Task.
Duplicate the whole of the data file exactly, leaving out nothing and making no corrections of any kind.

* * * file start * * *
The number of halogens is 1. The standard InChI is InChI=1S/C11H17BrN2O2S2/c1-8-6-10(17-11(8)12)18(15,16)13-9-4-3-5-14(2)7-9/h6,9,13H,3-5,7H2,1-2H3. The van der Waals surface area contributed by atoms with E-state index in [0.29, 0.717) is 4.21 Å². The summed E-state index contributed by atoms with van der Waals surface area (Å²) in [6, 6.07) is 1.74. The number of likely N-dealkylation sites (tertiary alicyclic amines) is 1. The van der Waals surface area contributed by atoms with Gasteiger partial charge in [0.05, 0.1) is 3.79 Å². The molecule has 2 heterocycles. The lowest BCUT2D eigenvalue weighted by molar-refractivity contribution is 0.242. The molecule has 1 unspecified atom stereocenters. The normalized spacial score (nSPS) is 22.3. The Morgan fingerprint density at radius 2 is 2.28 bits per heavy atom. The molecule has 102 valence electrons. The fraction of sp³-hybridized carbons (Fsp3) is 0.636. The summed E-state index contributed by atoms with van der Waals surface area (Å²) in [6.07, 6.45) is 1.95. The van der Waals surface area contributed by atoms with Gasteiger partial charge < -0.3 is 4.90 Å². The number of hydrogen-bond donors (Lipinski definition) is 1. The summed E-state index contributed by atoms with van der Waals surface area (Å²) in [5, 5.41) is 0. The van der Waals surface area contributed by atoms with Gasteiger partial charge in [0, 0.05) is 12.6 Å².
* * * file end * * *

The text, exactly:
The number of halogens is 1. The standard InChI is InChI=1S/C11H17BrN2O2S2/c1-8-6-10(17-11(8)12)18(15,16)13-9-4-3-5-14(2)7-9/h6,9,13H,3-5,7H2,1-2H3. The van der Waals surface area contributed by atoms with E-state index in [0.29, 0.717) is 4.21 Å². The summed E-state index contributed by atoms with van der Waals surface area (Å²) in [6, 6.07) is 1.74. The number of likely N-dealkylation sites (tertiary alicyclic amines) is 1. The van der Waals surface area contributed by atoms with Gasteiger partial charge in [0.05, 0.1) is 3.79 Å². The molecule has 2 heterocycles. The lowest BCUT2D eigenvalue weighted by molar-refractivity contribution is 0.242. The molecule has 1 unspecified atom stereocenters. The normalized spacial score (nSPS) is 22.3. The Morgan fingerprint density at radius 2 is 2.28 bits per heavy atom. The molecule has 102 valence electrons. The fraction of sp³-hybridized carbons (Fsp3) is 0.636. The summed E-state index contributed by atoms with van der Waals surface area (Å²) in [6.07, 6.45) is 1.95. The van der Waals surface area contributed by atoms with Gasteiger partial charge < -0.3 is 4.90 Å². The number of hydrogen-bond donors (Lipinski definition) is 1. The summed E-state index contributed by atoms with van der Waals surface area (Å²) in [5, 5.41) is 0. The van der Waals surface area contributed by atoms with Gasteiger partial charge in [0, 0.05) is 12.6 Å².